Most carbon fiber is typically made from a petroleum-based compound called polyacrylonitrile, or PAN, which has long strings of molecules bound tightly by carbon atoms. These are combined into larger filaments, which are wound together in a bundle called a tow or a ribbon. A single tow with 24,000 filaments in it would be about the diameter of a pencil, says Matthew Weisenberger, associated director at the Center for Applied Energy Research at the University of Kentucky in Lexington.
“You can take a 24,000 filament tow, and you can tie it in a knot and pull the knot tight, with a PAN-based fiber. They can handle high strain without breaking, so they’re used in airplanes, cars, in sensitive structures,” he said. Pitch-based, not so much. “It could be twice the length of a PAN-based rod and still say straight, but it will snap like a twig. It’s going to weigh nothing, but if you tried to tie a knot and pull it tight, it’s going to break. It can’t handle the strain.”
This has to do with the size of the crystals in the material, and the sizes of the gaps between them, he said. Figuring out how to alter these crystal structures requires better understanding of the coal itself, explained Vakili. Coal is mostly plant matter that has been compressed and carbonized over the eons. But different plants grow in different parts of the world, in the deep past as they do now.
Pitching new coal products
“Coal coming out of the ground from Kentucky is different from coal coming out of the ground in different parts of the country. They are not the same coal mine, so they are going to be different,” Vakili said. “The processing takes into account all those differences.”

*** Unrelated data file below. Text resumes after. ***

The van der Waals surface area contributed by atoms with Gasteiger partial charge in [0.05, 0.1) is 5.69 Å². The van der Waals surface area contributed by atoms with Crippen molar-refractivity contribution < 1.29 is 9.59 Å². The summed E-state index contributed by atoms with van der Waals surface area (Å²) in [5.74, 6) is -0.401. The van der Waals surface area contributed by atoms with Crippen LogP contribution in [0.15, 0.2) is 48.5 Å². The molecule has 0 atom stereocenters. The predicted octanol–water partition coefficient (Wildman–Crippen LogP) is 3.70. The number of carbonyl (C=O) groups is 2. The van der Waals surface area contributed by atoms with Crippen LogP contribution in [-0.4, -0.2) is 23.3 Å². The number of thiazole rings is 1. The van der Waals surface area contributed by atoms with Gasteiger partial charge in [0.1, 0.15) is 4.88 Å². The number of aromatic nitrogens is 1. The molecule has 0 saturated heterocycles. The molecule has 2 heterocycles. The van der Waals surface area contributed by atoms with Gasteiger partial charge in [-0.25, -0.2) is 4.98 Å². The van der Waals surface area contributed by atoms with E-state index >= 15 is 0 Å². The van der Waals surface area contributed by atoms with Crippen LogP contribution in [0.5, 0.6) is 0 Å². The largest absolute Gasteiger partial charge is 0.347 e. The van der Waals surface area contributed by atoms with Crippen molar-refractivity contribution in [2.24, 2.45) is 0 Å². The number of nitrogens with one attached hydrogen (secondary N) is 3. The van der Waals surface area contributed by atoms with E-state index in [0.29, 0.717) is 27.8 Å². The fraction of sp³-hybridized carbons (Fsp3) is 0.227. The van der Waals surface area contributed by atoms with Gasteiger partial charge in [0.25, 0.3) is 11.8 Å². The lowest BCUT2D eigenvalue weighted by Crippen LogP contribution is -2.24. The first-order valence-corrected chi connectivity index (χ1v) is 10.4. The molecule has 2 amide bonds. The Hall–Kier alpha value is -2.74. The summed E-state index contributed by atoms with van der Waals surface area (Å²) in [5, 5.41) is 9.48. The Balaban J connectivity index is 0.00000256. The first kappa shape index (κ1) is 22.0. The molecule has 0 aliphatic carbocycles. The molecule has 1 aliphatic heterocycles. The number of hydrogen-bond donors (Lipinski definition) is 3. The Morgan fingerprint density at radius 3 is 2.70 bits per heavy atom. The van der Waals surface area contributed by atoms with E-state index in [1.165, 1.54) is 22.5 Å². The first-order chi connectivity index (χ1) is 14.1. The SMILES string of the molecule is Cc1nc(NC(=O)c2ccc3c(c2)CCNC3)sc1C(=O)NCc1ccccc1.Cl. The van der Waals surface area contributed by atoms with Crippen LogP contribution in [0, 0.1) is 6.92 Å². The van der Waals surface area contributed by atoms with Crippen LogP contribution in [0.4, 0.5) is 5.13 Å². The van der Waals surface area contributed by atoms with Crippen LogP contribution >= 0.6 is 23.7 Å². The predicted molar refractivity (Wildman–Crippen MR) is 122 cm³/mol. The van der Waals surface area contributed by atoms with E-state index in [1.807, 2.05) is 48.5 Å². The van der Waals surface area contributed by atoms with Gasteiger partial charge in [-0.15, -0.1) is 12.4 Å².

Eric Eddings, a professor of chemical engineering who leads the research team at the University of Utah, says his team will analyze the makeup of Utah coal to figure out how it can be used in pitch precursors. They will deliver them to Weisenberger’s team, who will spin them into carbon fibers.
Vakili adds that the refining process is competitive, and different labs have their own techniques. His lab holds a patent on a process that he says can produce fibers more cheaply than other groups. While the precursor material is already cheap, because it’s left over from the process of petroleum refining or coal production, it’s the processing that gets expensive, Vakili said.
“Typically, lower end products are the cheapest. You can buy pitch for like 50 cents a pound, or 20 cents a pound,” he said. “So if you can use this effectively to convert into carbon fiber, with some extra processing, then you get cheap carbon fiber.”
Mitsubishi already uses a form of coal-derived pitch to produce carbon fiber for robotic hands, disc brakes, and satellites. But improving the refining and spinning process to make this less expensive will take time and work, not to mention additional government funding, Vakili said.
If researchers can make coal-based carbon fiber more cost-effective, they’d be solving several problems at once: Increasing demand for coal jobs, removing hydrocarbons from the ground and the atmosphere, and producing a strong, tough material that can improve fuel economy for gas-guzzling vehicles in the skies and on the roads.
“You certainly don’t want to dump it; it’s polycyclic aromatic hydrocarbons. If you can utilize it for something that’s high value, that’s awesome,” Weisenberger said. “If we can get there, we’ll start to garner a lot of attention.”
Rebecca Boyle is an award-winning freelance journalist in Saint Louis, Missouri.